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Coefficient of Kinetic Friction and Variables

  1. Jun 10, 2015 #1
    1. The problem statement, all variables and given/known data
    This is a theoretical question from my homework. We did a lab in class where we were using motion to see how kinetic friction is affected by different variables. We found the acceleration of a sliding wooden block (sliding on another wooded block), and then used that acceleration with gravity to find what the coefficient of kinetic friction is.

    The variable that we changed were the surface area of the block, the weight of the block, the amount of force pulling the block, and the material of the block. Which of these actually will affect the coefficient of friction.

    2. Relevant equations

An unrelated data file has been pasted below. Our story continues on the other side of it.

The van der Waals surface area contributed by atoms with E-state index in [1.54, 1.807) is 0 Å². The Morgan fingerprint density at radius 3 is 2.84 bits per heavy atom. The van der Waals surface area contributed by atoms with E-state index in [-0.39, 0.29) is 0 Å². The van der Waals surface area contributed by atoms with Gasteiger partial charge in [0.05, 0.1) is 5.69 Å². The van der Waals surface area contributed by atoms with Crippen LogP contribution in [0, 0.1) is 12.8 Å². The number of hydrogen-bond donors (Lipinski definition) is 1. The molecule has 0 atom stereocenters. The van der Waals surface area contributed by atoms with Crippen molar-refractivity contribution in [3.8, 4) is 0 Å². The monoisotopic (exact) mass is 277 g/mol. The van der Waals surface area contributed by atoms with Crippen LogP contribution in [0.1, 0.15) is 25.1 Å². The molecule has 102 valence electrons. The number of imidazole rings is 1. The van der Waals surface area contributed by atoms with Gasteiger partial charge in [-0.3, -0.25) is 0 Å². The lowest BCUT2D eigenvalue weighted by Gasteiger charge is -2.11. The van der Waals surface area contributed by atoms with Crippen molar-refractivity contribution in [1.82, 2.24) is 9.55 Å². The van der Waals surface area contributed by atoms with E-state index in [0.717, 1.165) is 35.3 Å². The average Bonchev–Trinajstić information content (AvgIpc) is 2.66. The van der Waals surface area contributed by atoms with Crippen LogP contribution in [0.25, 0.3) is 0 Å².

Ffkk*Fnormal

    3. The attempt at a solution
    I am saying that the only thing affecting the coefficient is the type of surfaces involved in the motion. When we gave the wooden block a rougher surface it seemed that the coefficient went up dramatically. I am thinking that weight and area of the block have nothing to do the coefficient, and it is all dependent on the material...Thoughts on this?
     
  2. jcsd
  3. Jun 10, 2015 #2

    berkeman

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    Staff: Mentor

    That sounds good. The only caveat would be if the surface that the block was sliding on was deformable -- then the weight versus surface area of the block could affect the coefficient of friction. Can you give a couple examples of deformable surfaces where this would be true? :smile:
     
  4. Jun 10, 2015 #3

    DEvens

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    Education Advisor
    Gold Member

    You need a good explanation for your reasoning.

    Maybe start with the idea of stacking one block on another. This doubles the Fnormal, but presumably also doubles the Ffk.

    Then consider two identical blocks beside each other. This doubles the area, and also the Fnormal and Ffk.
     
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